three of these challenges, but rest assured that there are many more.
first challenge concerns Libra's fundamental legal nature. The choice is,
essentially, whether to treat Libra as e-money, as a financial instrument or as
a virtual currency. Libra does not appear to qualify as e-money, as it does not
embody a claim of its holders against the Libra Association. If Libra were to
be treated as a transferable security or a different type of financial
instrument, both the Libra Association and any other entities engaged in providing
investment services through Libra coins would fall within the remit of the
Markets in Financial Instruments Directive (MiFID II). Alternatively, if Libra
were to qualify as a virtual currency then, under the Fourth Anti-Money
Laundering Directive, both Calibra and its authorised resellers would become
subject to the Directive's anti-money laundering and counter-terrorism
financing obligations, and to its registration requirement. Given the different
regulatory implications of Libra's legal characterisation, regulatory
intervention is essential, to either confirm Libra's classification under one
of the existing legal and regulatory frameworks, or to create a dedicated
regime adjusted to its specificities.
second challenge is to ensure that the relevant EU and Member State regulatory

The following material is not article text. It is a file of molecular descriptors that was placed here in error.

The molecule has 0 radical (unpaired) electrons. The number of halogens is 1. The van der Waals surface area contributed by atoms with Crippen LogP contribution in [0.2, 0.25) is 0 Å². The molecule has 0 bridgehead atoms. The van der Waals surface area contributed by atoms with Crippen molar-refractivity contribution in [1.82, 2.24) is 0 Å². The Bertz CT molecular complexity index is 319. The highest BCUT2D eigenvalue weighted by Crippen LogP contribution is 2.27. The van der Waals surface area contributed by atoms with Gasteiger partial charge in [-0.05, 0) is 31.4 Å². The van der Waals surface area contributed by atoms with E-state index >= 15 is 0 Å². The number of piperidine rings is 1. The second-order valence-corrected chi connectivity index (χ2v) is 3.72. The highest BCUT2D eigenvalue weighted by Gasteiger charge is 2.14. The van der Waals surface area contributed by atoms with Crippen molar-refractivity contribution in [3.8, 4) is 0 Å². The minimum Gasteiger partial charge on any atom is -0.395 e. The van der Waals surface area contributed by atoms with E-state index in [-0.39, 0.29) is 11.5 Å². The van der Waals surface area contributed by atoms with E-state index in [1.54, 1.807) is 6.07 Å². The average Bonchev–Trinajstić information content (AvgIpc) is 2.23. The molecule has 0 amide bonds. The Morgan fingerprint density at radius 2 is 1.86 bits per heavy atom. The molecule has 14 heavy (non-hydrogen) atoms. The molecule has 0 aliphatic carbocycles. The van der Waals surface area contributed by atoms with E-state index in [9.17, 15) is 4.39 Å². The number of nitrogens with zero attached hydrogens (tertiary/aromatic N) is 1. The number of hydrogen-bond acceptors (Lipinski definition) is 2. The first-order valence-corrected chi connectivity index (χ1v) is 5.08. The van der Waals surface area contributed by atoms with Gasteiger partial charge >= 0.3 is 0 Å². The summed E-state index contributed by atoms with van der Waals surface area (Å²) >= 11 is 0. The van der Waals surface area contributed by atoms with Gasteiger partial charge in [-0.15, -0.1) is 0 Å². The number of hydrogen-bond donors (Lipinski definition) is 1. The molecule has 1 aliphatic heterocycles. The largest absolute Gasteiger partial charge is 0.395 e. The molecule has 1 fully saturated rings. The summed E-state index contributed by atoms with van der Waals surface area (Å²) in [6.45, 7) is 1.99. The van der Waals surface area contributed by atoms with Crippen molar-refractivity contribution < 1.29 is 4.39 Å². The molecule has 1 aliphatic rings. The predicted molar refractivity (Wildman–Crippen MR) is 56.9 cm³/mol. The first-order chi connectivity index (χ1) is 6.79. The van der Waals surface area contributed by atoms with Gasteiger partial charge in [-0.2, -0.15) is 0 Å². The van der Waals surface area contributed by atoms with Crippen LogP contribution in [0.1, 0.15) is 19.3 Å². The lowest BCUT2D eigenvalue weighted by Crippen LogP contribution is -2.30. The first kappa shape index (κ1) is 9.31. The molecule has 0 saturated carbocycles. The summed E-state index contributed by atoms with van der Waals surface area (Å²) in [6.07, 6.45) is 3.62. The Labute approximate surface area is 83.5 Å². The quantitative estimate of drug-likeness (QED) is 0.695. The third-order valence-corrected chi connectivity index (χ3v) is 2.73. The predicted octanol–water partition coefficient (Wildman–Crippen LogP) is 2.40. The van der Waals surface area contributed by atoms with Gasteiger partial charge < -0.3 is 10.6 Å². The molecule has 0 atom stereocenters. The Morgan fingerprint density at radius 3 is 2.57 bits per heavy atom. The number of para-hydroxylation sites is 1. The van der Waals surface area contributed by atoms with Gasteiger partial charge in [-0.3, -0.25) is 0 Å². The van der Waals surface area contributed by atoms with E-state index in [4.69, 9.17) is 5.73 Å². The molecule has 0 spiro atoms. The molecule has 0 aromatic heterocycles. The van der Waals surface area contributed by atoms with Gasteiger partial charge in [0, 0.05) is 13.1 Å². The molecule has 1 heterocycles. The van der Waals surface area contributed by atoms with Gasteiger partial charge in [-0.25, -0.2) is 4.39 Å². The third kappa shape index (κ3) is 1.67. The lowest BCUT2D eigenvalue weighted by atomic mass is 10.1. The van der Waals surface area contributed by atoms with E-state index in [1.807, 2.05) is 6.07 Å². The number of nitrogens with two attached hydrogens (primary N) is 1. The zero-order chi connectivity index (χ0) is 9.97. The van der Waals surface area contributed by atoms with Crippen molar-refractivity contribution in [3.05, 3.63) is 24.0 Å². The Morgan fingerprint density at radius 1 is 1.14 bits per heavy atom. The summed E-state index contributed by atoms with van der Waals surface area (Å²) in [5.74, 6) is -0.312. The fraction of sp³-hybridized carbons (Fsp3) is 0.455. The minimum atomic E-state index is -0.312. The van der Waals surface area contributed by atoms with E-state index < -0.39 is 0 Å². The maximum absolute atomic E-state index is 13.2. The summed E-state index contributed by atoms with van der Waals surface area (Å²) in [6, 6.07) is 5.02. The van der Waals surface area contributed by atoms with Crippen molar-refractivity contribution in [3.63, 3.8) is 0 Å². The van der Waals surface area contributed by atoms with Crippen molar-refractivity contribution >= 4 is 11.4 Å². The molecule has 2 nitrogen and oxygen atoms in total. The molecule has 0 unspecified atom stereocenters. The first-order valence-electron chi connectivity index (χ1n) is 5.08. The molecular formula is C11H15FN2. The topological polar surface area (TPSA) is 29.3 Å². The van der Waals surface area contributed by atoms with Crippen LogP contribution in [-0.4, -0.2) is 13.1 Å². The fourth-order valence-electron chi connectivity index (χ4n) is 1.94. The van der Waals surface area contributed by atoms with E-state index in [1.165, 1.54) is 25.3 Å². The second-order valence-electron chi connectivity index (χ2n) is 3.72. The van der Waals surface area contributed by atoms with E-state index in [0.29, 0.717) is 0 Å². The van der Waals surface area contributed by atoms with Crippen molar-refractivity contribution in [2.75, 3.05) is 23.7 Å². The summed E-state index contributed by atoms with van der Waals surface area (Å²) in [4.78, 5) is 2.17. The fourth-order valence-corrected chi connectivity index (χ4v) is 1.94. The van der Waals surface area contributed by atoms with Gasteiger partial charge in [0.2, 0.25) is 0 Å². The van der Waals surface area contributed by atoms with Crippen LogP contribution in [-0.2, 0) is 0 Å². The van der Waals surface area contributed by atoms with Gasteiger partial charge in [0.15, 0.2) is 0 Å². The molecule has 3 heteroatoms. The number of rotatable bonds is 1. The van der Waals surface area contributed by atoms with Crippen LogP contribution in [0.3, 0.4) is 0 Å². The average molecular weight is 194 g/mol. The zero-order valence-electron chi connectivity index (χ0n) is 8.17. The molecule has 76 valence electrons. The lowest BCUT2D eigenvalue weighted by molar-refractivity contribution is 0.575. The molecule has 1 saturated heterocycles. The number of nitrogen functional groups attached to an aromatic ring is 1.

and supervisory authorities can assert jurisdiction over Libra and its network.
But how can this be done when the entities behind Libra are located outside the
EU? One way would be to require national custody of a share of the Libra
Reserve funds equivalent to the amount of Libra in circulation in any given EU
Member State. But there may be other ways to ensure effective public control
over Libra and its network, and these are worth exploring. Ensuring that
payment systems are safe and accessible and exercising control over the
financial market infrastructures that underpin our economies will remain public
good objectives. And the conditions under which collateral or settlement
finality are accepted will remain prerogatives of the regulatory or legislative
third challenge is the need for cross-border cooperation and coordination.
Because Libra will be used across borders, it is a matter of international